[Later this month I start teaching a new online class, a variation of my Ethnic American Lit course that will focus on representations of work in American literature. So this week I’ll AmericanStudy a handful of such representations, leading up to a special weekend post on some of my favorite pop culture worker-characters!]
On two unique novels that together help us remember the Great Depression’s effects on America’s urban settings and workers.
To my mind, the most famous artistic works to emerge out of and chronicle the Great Depression are almost entirely focused on its impacts on rural American communities and lives: the Dust Bowl farmers of John Steinbeck’s The Grapes of Wrath (1939) and John Ford’s subsequent film version (1940); the sharecropping Southern farmers of James Agee and Walker Evans’ Let Us Now Praise Famous Men (1941); the rural African American communities of Zora Neale Hurston’s Their Eyes Were Watching God (1937); and even, if more symbolically and allegorically to be sure, the Kansas that Dorothy seeks to escape and then learns to value in (especially) the film version of The Wizard of Oz (1939). Even the most prominent voice in a musical soundtrack to the era, Woody Guthrie, focused much of his attention, as in “the wheat fields waving and the dust clouds rolling” of “This Land is Your Land” (1940), on those kinds of rural settings.
I don’t begrudge any of those their spots in our national consciousness, and if anything I think that we could probably think more fully about most of them. But today I want to add two other late 1930s novels to the conversation, two books that, while entirely different in almost every way (from size, style, and structure to focus and themes), can combine to help us engage more fully with how both the decades leading up to the Depression and the era itself were also deeply felt in and connected to the nation’s urban centers and their working communities. Focusing on those preceding decades is John Dos Passos’ sprawling historical trilogy U.S.A. (1938; previously published as the individual novels The 42nd Parallel , 1919 , and The Big Money ), which narrates (in over 1300 pages) much of American history between 1900 and the Stock Market crash of 1929 through multiple stylistic lenses, including biographies of significant historical figures, “newsreel” collections of headlines for key events, “camera eye” portrayals of his own evolving identity, and the fictional narratives of a dozen representative characters (all of whose experiences unfold in major cities). Focusing on the Depression itself is Pietro di Donato’s Christ in Concrete (1939), which tells the story (in about 200 pages) of one Italian American bricklayer (modeled on both Donato’s father and his own experiences in the profession from a very young age) whose struggle to provide for his family in 1930s New York ends tragically.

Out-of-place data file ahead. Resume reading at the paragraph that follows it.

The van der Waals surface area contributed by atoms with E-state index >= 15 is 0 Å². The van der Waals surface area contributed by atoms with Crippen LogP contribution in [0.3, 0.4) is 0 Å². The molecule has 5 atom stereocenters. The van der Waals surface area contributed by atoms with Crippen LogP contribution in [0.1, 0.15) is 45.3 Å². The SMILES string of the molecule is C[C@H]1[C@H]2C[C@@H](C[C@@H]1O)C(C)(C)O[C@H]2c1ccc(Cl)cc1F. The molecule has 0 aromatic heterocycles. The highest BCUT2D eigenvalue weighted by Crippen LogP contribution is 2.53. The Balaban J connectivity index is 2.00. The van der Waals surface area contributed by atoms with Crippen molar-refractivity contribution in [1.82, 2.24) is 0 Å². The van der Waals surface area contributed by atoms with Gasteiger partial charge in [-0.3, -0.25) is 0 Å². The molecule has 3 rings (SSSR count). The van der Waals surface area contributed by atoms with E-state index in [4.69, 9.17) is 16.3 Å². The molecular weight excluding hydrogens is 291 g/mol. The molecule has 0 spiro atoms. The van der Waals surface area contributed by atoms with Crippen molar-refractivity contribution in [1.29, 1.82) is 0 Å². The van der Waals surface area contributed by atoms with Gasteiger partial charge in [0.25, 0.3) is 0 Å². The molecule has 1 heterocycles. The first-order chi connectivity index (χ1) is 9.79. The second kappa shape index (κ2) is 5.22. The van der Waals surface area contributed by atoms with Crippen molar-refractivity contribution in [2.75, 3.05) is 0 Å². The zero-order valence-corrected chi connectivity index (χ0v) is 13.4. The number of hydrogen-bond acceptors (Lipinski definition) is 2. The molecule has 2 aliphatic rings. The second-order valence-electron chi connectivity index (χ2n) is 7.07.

Again, two texts that are different in almost every way, but for both it is the cities—already home by the opening of the 20th century to a huge range of ethnic, national, racial, and work and economic identities and communities—where both the Depression’s causes and its effects can be seen and narrated in all their scope and complexity. For at least the prior half-century numerous astute observers, from sociological reporters like Jacob Riis (in How the Other Half Lives ) to social reformers like Jane Addams (as captured in her Twenty Years at Hull-House ), had focused on America’s cities, and particularly the lives and communities of impoverished immigrant and ethnic city residents, as a key site in which to find, analyze, and attempt to strengthen the nation’s evolving and fragile social fabric. And while Dos Passos’ tone is largely cynical and Donato’s largely elegiac, and both books deeply biting in their portrayals of class and politics in America, their existence themselves serves precisely as an artistic attempt at such strengthening of our social fabric; both books, that is, demand that their audiences confront and attempt to understand the lives and experiences that they represent, and thus to recognize what has happened and is continuing to happen in the nation and most especially (in their lens) in its cities.
I don’t in any way want this to read like a blue-state/red-state, coasts vs. flyover kind of dichotomy—for lots of reasons, but mostly because, in this equation as in most every other one, it is in no way either-or. The Depression hit the Joads and the sharecroppers and the Janeys and Tea Cakes and the Auntie Ems just as hard as it did New Yorkers and Chicagoans and Pittsburghers and Angelinos. We should remember and read and engage with Dos Passos and Donato not in place of those other works, but alongside them, and in so doing, hopefully, come to a fuller and more layered sense of what the Depression was and meant, and how the era’s artists sought to capture and respond to those complex realities. Next literary work tomorrow,
PS. What do you think? Other representations of work you’d share?